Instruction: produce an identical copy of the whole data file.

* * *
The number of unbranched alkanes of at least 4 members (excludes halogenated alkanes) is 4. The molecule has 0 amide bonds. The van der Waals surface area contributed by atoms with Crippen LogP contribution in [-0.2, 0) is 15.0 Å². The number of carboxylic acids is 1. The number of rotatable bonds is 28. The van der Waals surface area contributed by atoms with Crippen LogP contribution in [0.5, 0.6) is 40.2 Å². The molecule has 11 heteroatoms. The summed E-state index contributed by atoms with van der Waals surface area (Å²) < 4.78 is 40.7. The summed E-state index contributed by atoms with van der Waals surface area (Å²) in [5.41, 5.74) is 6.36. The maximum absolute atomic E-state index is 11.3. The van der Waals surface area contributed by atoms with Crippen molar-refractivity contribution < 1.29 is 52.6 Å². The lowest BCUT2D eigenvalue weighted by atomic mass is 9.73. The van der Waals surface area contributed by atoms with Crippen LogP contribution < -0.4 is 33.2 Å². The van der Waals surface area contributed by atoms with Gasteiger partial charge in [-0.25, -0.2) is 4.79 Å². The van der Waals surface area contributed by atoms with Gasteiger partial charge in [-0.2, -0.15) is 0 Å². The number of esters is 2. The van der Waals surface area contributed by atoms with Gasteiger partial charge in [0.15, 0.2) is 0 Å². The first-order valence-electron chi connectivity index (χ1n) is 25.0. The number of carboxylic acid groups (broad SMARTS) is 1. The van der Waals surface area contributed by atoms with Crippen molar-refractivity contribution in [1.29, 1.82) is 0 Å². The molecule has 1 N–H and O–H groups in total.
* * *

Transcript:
The number of unbranched alkanes of at least 4 members (excludes halogenated alkanes) is 4. The molecule has 0 amide bonds. The van der Waals surface area contributed by atoms with Crippen LogP contribution in [-0.2, 0) is 15.0 Å². The number of carboxylic acids is 1. The number of rotatable bonds is 28. The van der Waals surface area contributed by atoms with Crippen LogP contribution in [0.5, 0.6) is 40.2 Å². The molecule has 11 heteroatoms. The summed E-state index contributed by atoms with van der Waals surface area (Å²) < 4.78 is 40.7. The summed E-state index contributed by atoms with van der Waals surface area (Å²) in [5.41, 5.74) is 6.36. The maximum absolute atomic E-state index is 11.3. The van der Waals surface area contributed by atoms with Crippen molar-refractivity contribution < 1.29 is 52.6 Å². The lowest BCUT2D eigenvalue weighted by atomic mass is 9.73. The van der Waals surface area contributed by atoms with Crippen LogP contribution < -0.4 is 33.2 Å². The van der Waals surface area contributed by atoms with Gasteiger partial charge in [-0.25, -0.2) is 4.79 Å². The van der Waals surface area contributed by atoms with Gasteiger partial charge in [-0.2, -0.15) is 0 Å². The number of esters is 2. The van der Waals surface area contributed by atoms with Gasteiger partial charge in [0.15, 0.2) is 0 Å². The first-order valence-electron chi connectivity index (χ1n) is 25.0. The number of carboxylic acid groups (broad SMARTS) is 1. The van der Waals surface area contributed by atoms with Crippen molar-refractivity contribution in [1.29, 1.82) is 0 Å². The molecule has 1 N–H and O–H groups in total.